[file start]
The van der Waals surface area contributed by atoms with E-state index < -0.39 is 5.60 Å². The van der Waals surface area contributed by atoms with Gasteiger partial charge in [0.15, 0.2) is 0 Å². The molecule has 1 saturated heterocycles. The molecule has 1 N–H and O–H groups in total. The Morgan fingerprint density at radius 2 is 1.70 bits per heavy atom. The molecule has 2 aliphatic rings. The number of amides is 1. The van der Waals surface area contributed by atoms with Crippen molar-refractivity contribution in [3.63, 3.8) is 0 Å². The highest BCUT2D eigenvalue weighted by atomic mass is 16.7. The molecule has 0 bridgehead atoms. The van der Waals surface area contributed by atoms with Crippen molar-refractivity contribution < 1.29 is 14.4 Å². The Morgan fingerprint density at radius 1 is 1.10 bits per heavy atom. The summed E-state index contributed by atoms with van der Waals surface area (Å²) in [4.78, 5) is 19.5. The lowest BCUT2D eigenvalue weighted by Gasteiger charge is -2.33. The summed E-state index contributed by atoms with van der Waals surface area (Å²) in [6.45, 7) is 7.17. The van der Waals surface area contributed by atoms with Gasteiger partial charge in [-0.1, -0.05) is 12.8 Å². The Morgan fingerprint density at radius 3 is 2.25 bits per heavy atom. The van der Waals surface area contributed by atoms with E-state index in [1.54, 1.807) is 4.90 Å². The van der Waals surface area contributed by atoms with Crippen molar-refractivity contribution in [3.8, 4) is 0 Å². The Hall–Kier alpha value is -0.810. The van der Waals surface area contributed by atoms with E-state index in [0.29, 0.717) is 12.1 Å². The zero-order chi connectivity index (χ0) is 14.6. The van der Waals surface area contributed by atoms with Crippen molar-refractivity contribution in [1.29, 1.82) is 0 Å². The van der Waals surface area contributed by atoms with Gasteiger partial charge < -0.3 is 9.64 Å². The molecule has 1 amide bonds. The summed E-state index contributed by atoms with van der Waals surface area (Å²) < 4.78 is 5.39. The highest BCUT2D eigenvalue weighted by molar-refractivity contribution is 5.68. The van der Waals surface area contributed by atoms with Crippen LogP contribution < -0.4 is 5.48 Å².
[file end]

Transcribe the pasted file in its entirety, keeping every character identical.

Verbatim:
The van der Waals surface area contributed by atoms with E-state index < -0.39 is 5.60 Å². The van der Waals surface area contributed by atoms with Gasteiger partial charge in [0.15, 0.2) is 0 Å². The molecule has 1 saturated heterocycles. The molecule has 1 N–H and O–H groups in total. The Morgan fingerprint density at radius 2 is 1.70 bits per heavy atom. The molecule has 2 aliphatic rings. The number of amides is 1. The van der Waals surface area contributed by atoms with Crippen molar-refractivity contribution in [3.63, 3.8) is 0 Å². The highest BCUT2D eigenvalue weighted by atomic mass is 16.7. The molecule has 0 bridgehead atoms. The van der Waals surface area contributed by atoms with Crippen molar-refractivity contribution < 1.29 is 14.4 Å². The Morgan fingerprint density at radius 1 is 1.10 bits per heavy atom. The summed E-state index contributed by atoms with van der Waals surface area (Å²) in [4.78, 5) is 19.5. The lowest BCUT2D eigenvalue weighted by Gasteiger charge is -2.33. The summed E-state index contributed by atoms with van der Waals surface area (Å²) in [6.45, 7) is 7.17. The van der Waals surface area contributed by atoms with Gasteiger partial charge in [-0.1, -0.05) is 12.8 Å². The Morgan fingerprint density at radius 3 is 2.25 bits per heavy atom. The van der Waals surface area contributed by atoms with E-state index in [1.54, 1.807) is 4.90 Å². The van der Waals surface area contributed by atoms with Crippen molar-refractivity contribution in [3.8, 4) is 0 Å². The Hall–Kier alpha value is -0.810. The van der Waals surface area contributed by atoms with E-state index in [0.29, 0.717) is 12.1 Å². The zero-order chi connectivity index (χ0) is 14.6. The van der Waals surface area contributed by atoms with Crippen molar-refractivity contribution in [1.29, 1.82) is 0 Å². The van der Waals surface area contributed by atoms with Gasteiger partial charge < -0.3 is 9.64 Å². The molecule has 1 amide bonds. The summed E-state index contributed by atoms with van der Waals surface area (Å²) < 4.78 is 5.39. The highest BCUT2D eigenvalue weighted by molar-refractivity contribution is 5.68. The van der Waals surface area contributed by atoms with Crippen LogP contribution < -0.4 is 5.48 Å².